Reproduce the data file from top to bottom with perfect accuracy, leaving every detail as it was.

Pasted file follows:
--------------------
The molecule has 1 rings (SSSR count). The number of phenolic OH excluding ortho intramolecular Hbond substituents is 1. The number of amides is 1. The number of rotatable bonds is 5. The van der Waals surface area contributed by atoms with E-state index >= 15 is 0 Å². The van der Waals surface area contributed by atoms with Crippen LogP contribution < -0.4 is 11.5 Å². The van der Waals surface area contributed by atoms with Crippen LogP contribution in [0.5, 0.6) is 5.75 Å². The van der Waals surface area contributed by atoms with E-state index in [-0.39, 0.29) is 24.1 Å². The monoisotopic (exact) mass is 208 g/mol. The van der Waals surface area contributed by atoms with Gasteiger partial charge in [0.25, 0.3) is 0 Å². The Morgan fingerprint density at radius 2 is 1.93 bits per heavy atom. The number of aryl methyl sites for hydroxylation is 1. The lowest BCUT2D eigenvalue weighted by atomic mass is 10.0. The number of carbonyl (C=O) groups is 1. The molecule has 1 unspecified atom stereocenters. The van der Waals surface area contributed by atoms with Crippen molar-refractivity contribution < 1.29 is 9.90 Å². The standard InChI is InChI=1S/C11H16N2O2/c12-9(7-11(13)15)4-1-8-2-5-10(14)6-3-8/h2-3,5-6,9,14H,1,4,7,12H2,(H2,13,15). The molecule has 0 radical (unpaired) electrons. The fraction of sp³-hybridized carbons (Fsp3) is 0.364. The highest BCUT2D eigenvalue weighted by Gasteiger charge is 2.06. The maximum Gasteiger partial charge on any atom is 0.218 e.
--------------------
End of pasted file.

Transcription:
The molecule has 1 rings (SSSR count). The number of phenolic OH excluding ortho intramolecular Hbond substituents is 1. The number of amides is 1. The number of rotatable bonds is 5. The van der Waals surface area contributed by atoms with E-state index >= 15 is 0 Å². The van der Waals surface area contributed by atoms with Crippen LogP contribution < -0.4 is 11.5 Å². The van der Waals surface area contributed by atoms with Crippen LogP contribution in [0.5, 0.6) is 5.75 Å². The van der Waals surface area contributed by atoms with E-state index in [-0.39, 0.29) is 24.1 Å². The monoisotopic (exact) mass is 208 g/mol. The van der Waals surface area contributed by atoms with Gasteiger partial charge in [0.25, 0.3) is 0 Å². The Morgan fingerprint density at radius 2 is 1.93 bits per heavy atom. The number of aryl methyl sites for hydroxylation is 1. The lowest BCUT2D eigenvalue weighted by atomic mass is 10.0. The number of carbonyl (C=O) groups is 1. The molecule has 1 unspecified atom stereocenters. The van der Waals surface area contributed by atoms with Crippen molar-refractivity contribution < 1.29 is 9.90 Å². The standard InChI is InChI=1S/C11H16N2O2/c12-9(7-11(13)15)4-1-8-2-5-10(14)6-3-8/h2-3,5-6,9,14H,1,4,7,12H2,(H2,13,15). The molecule has 0 radical (unpaired) electrons. The fraction of sp³-hybridized carbons (Fsp3) is 0.364. The highest BCUT2D eigenvalue weighted by Gasteiger charge is 2.06. The maximum Gasteiger partial charge on any atom is 0.218 e.